3 mistakes to avoid when switching to hosted VoIP

Thought Leadership on SMB Technology Challenges presented by Progressive Computing.

Last year my company partnered with Nextiva, a leading national VoIP provider, to deliver high quality voice services to our clients. Clients were thrilled, but we were very cautious when entering this market, and for good reason. VoIP technology can be very tricky to get right, and when it is done wrong the results can be disastrous.

It is important to understand that VoIP technology uses your internet connection and the same infrastructure (computer wiring, switches and firewall) as your computer systems. On paper this sounds great, but the genius (and the devil) are in the details.

I recently read a quote that is amusing, yet painfully true: “If you think hiring a professional is expensive, then wait until you hire an amateur.” In recent years my IT services company has been called to troubleshoot VoIP installations that just simply were not working properly. Most of the time, a traditional phone system installer would implement VoIP by connecting it to the network and internet. But most phone installers are NOT IT people and thus do not understand the nuances of HOW to connect systems together. In some cases we would be able to spot problems within minutes, as the work of an amateur is very obvious to the professional.

The reality is that many problems had simple solutions, but without our expertise these minor issues became significant business problems. Here are three of the biggest problems we find.


An amateur will tell you that you can plug your VoIP phone handset into the same wire you use to connect your computer to the network. They’ll tell you the phones are designed to do this, and will prioritize voice signals over the computer data flowing over that wire. And they’re right. But a professional will quickly point out a few flaws —especially when it’s not working.

First, some of those VoIP handsets operate at a much slower speed than the network connection on your computer — sometimes by a factor of 10. Since the speed of the transmission on that line is only as fast as the slowest link, your computer will only be able to send and receive data at 1/10th the previous speed. Second, this configuration requires some advanced networking concepts that the amateur can only guess at, including things like VLAN and QoS. These are required to manage the voice and data signals once they get to the switch or the firewall. Not only do you have to know how to program these options, but your data switches must also have this capability. Switches like this are typically much more expensive than what most small business use. Third, things may be working on day one, but weird problems might start to pop up many days or months later.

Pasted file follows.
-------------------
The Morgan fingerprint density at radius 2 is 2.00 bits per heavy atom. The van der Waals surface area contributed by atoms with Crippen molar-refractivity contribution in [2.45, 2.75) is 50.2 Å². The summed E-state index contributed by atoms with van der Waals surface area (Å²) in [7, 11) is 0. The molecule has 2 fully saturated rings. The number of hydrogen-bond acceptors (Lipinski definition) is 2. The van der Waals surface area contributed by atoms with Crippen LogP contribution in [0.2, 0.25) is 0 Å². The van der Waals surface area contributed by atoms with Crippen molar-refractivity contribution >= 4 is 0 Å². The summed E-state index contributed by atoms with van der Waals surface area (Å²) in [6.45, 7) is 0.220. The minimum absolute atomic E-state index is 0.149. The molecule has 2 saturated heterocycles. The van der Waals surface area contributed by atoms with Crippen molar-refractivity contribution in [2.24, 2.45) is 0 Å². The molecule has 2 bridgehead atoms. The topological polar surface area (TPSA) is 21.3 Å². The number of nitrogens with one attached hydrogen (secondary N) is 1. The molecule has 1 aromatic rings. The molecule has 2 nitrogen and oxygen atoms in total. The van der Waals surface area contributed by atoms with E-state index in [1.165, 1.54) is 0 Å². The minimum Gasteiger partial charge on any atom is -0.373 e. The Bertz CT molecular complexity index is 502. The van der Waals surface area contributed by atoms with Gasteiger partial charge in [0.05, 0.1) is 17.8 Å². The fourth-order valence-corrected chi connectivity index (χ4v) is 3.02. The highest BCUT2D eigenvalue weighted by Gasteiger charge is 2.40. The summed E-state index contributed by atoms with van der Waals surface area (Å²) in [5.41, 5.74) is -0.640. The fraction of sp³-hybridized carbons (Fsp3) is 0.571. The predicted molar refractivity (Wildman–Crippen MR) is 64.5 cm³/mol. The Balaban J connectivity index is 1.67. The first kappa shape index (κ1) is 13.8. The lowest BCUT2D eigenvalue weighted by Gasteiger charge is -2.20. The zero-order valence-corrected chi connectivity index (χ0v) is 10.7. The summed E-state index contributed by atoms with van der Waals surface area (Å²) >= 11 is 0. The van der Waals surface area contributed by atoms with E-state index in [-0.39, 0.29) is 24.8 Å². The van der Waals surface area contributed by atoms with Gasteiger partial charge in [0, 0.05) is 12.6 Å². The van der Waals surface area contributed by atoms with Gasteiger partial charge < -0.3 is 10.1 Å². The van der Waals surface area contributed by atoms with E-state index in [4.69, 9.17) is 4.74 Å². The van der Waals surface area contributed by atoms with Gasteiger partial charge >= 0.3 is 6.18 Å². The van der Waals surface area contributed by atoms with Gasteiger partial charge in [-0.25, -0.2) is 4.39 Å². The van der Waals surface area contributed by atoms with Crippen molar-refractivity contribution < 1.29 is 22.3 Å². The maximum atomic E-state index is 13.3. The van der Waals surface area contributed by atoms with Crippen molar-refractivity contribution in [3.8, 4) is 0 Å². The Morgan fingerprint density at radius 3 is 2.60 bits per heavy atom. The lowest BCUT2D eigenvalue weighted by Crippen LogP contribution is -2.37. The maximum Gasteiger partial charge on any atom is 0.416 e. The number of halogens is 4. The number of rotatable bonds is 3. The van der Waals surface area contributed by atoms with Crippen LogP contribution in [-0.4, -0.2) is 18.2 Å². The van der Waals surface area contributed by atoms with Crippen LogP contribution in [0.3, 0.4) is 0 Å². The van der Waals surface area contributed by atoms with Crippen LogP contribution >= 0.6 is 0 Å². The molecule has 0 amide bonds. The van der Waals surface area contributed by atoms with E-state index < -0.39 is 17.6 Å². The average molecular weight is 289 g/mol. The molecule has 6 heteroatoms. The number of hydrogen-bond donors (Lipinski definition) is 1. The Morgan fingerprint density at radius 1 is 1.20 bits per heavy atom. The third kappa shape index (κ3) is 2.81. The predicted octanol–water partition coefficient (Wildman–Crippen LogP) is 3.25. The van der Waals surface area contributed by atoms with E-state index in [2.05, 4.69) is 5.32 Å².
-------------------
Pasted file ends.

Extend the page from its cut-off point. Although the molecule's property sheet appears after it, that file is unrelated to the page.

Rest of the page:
For these reasons, we always recommend installing a separate set of Ethernet cables and data switches dedicated just for the phones. The cost to do this is not as much as you think, and is much less than the headache of doing it on a single cable. It also eliminates the potential finger-pointing later on.


A salesperson will tell you just about anything to close the deal. They will tell you your internet connection is just fine by citing that download speeds are typically 100 times faster than what a VoIP connection requires. Again, on paper, in a perfect world, she is correct. However, most small businesses use a cable internet or equivalent service, which is a major problem to understand.

Most Cable services like Time Warner or Cablevision use a “shared” technology. This means your entire neighborhood is using the same giant pool of data services. But this service is not guaranteed, and can fluctuate as other customers’ demands peak throughout the day. Your VoIP salesperson might even send an engineer over to run “speed tests” and show you pretty graphs of how your line is “better than fine.” But those charts only show the performance for that particular snapshot in time, or might be an average over a long period of time.

VoIP technology is sensitive to the internet speed when you are on the phone — not the average speed and not the speed from yesterday morning — but right now. Understandably, most businesses, especially smaller firms, cannot afford to install Enterprise-grade services, or they may not have many options in the building or office. A simple and elegant solution follows this suggestion: Install a second (albeit) low-grade internet connection dedicated specifically to the voice service. You’ll have to do the math to see if there are still cost-savings for this route. In most situations, spending a bit more means you get to save overall, and still benefit from VoIP.


Many small businesses have an “IT guy” or outsourced IT services company like mine at their beck and call. So, why do so many of you tell us after the fact that you switched to a VoIP system? Depending on your arrangement, involving the experts early on in the process will cost you nothing, or very little in comparison to the consequences of listening ONLY to some sales pitch. VoIP can be an extremely smart business move, saving you thousands of dollars per year, while adding features you only dreamed about. But, that dream can easily turn into a nightmare if it’s not installed properly.

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